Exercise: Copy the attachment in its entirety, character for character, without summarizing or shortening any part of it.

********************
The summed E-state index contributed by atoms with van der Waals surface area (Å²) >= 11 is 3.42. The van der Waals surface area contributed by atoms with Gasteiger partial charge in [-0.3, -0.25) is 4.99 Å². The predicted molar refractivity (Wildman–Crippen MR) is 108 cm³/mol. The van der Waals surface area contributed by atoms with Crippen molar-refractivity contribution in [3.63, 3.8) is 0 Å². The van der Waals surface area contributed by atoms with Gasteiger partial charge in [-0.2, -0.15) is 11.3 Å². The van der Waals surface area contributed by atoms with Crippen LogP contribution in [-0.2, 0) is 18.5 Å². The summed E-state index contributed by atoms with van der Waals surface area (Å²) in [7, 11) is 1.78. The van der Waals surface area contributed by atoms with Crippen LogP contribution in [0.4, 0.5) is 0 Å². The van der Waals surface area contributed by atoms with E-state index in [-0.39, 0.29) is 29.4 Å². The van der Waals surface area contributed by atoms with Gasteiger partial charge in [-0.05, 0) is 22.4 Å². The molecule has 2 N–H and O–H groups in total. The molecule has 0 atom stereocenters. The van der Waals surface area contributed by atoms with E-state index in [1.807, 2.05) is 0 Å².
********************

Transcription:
The summed E-state index contributed by atoms with van der Waals surface area (Å²) >= 11 is 3.42. The van der Waals surface area contributed by atoms with Gasteiger partial charge in [-0.3, -0.25) is 4.99 Å². The predicted molar refractivity (Wildman–Crippen MR) is 108 cm³/mol. The van der Waals surface area contributed by atoms with Crippen molar-refractivity contribution in [3.63, 3.8) is 0 Å². The van der Waals surface area contributed by atoms with Gasteiger partial charge in [-0.2, -0.15) is 11.3 Å². The van der Waals surface area contributed by atoms with Crippen LogP contribution in [-0.2, 0) is 18.5 Å². The summed E-state index contributed by atoms with van der Waals surface area (Å²) in [7, 11) is 1.78. The van der Waals surface area contributed by atoms with Crippen LogP contribution in [0.4, 0.5) is 0 Å². The van der Waals surface area contributed by atoms with E-state index in [-0.39, 0.29) is 29.4 Å². The van der Waals surface area contributed by atoms with Gasteiger partial charge in [-0.05, 0) is 22.4 Å². The molecule has 2 N–H and O–H groups in total. The molecule has 0 atom stereocenters. The van der Waals surface area contributed by atoms with E-state index in [1.807, 2.05) is 0 Å².